Nowadays we have satellite phone hookups plus voice-over-IP (VoIP, or "internet phone calls") from Pole when the satellites permit, but once upon a time ham radio was the only way to talk to the folks at home. Here are a few of the QSL cards which Pole used to document radio conversations with the rest of the world. These were very popular, and took a bunch of time for the QSL manager back in the States to keep track of and send out.
This is probably the first QSL card from Pole...vintage DF-III (1957-58).
This one may well be the second card; this particular one is cancelled October 1965 (view of other side).
This one is from 1972. The US* call signs were used by the Navy-operated Antarctic facilities, which of course included Pole at that point. This is one of a series of cards used for the various stations with only the call sign and QTH (location on the map of Antarctica) different. Here's what the back of this one looked like.
Here's another from Old Pole around the same time, showing a trackmaster parked at the main entrance (Holy stairs).
This card was for the ham station operated by the Seabee battalion NMCB-71. The battalion constructed the dome, arches, and all major structures of the new station. The original ham shack was constructed from a shipping crate at the dome end on the galley side of the street. It was next door to the officers' berthing Jamesway (called the "Courthouse" by the troops). It was located there so that officers could speak to their superiors via radio whenever atmospheric conditions allowed.
Here's our 1976-77 card...our regular contacts included Ken McLeish (W7TX) and the late Big John Stagnaro (W6MAB).
Another card, this one unique to 1977, used by our Russian exchange scientist Alex Zaitzev. Alex was one of our 5 licensed ham radio operators.
This blue card that I recently acquired was sent out in 1992 by the w/o NOAA researcher Dale Kysor. There was more than one QSO with this guy, here is a second card from a few days earlier.
This one was created by Peggy Klinedinst, the 1993 w/o meteorologist.
This newer official card shows the SPSDL (South Pole Satellite Data Link [to McM]) antenna dome, which was erected in the mid '80's. Hmm. I don't think they ever got the met records right on these cards. Credits for the above cards...the DF-III card is from Billy-Ace Baker; the 1965 card is a hard copy I acquired a couple of years ago; the next KC4USN card is from Ron May who ran the station in 1972; B&W Old Pole cards are from David Mills, who worked these stations. Alex's 1977 card is courtesy Scott Smith. Dale's card is another recent acquisition. That fancy red one is courtesy of Wes Thorn, and the one at left is from John Van Putten....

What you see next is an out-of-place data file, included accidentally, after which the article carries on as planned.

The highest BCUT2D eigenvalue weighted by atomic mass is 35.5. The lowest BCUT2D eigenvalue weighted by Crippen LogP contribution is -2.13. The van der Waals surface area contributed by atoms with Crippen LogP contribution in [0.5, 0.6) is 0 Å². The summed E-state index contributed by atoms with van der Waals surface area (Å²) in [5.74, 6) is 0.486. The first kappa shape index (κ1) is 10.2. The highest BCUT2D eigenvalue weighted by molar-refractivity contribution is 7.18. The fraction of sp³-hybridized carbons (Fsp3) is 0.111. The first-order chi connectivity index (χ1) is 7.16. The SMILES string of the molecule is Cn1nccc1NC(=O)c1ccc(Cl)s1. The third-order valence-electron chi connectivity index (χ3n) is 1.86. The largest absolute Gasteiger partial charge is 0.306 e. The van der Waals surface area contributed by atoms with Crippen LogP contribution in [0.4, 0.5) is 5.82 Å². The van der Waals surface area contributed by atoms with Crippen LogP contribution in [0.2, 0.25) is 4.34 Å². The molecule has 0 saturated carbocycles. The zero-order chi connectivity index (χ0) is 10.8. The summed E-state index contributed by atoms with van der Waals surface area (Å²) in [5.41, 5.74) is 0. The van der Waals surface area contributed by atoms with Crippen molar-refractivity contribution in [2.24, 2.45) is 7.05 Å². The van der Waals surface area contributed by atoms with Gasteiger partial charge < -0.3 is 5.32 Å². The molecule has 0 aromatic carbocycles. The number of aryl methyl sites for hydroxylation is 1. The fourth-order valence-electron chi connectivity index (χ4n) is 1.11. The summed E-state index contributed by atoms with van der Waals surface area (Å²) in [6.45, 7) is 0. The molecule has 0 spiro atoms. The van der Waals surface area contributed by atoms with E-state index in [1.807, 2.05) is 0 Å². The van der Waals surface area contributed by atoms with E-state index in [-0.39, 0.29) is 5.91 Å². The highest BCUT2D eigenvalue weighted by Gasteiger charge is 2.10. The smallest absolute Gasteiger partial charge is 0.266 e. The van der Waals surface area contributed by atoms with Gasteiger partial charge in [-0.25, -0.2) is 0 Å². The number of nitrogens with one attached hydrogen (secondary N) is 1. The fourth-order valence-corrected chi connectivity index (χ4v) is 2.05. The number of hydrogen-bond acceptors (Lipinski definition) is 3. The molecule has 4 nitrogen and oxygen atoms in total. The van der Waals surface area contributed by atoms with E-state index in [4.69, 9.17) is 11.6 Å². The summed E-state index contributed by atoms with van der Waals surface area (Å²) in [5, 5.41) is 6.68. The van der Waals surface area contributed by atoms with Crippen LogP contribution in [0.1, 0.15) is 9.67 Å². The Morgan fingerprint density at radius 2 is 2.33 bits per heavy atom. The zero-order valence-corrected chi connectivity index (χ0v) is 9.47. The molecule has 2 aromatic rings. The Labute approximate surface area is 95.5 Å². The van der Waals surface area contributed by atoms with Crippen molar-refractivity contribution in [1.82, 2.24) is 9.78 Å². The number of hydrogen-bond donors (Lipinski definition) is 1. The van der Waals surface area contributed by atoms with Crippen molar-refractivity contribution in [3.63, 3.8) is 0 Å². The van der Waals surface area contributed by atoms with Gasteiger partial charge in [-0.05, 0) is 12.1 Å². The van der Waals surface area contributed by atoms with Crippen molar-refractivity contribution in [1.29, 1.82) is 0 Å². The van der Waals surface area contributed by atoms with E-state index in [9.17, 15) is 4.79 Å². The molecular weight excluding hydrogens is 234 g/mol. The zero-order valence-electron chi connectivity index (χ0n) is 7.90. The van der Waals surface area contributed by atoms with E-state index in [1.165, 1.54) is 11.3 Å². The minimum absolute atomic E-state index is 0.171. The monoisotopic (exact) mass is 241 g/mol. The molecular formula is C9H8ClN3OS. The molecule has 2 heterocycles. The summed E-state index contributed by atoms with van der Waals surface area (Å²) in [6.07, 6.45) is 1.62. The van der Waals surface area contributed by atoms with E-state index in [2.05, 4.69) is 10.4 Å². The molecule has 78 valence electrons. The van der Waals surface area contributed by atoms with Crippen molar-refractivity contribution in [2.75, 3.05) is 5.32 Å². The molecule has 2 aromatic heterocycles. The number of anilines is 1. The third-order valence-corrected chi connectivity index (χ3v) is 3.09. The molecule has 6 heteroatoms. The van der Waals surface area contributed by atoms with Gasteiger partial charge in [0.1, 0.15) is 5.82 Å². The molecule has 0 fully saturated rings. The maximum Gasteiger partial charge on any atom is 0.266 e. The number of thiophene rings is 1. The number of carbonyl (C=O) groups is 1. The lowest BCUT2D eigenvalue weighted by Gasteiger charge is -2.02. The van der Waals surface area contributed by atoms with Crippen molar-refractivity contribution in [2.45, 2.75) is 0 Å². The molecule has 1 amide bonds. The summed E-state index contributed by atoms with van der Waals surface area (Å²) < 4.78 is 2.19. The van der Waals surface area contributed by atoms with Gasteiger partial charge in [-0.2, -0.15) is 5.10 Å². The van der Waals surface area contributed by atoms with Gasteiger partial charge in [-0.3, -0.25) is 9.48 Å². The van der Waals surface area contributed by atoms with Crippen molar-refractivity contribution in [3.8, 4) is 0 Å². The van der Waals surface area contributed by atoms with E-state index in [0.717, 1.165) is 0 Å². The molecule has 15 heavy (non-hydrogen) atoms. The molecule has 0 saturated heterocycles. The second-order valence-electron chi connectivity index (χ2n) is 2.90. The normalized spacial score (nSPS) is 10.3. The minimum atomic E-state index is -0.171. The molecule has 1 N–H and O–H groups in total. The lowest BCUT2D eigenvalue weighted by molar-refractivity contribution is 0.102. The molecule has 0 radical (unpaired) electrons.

This card is from Nikolai Makarov, who visited Pole for several summers working on the meteor radar project for UC in Boulder. He was involved when the first system was installed in 1995-96...this card is from his 2000-01 and 2001-02 visits. Since I didn't get the back side of the QSL card, I threw in a photo of Nikolai in the ham shack, from his web site (the Pole frame).
Here is Nick Powell's card...notable since it features the new station as well as the SPMGT (South Pole MARISAT-GOES terminal), albeit sans radome. Nick is still around, and he just sent me another version of this one.
A view of the ham shack in 2001-02. During my 2005 winter this room
was still around, but a year later it went away with the rest of the comms
building. The new official "ham shack" in wing B1 of the elevated station
is literally too small to get a good photograph of...
Well, with the historic dome comms and ham shack gone, so at last is the old dome QSL card. Here is a newer one received on 8 December 2006, with thanks to Nick Powell and Jerry Marty.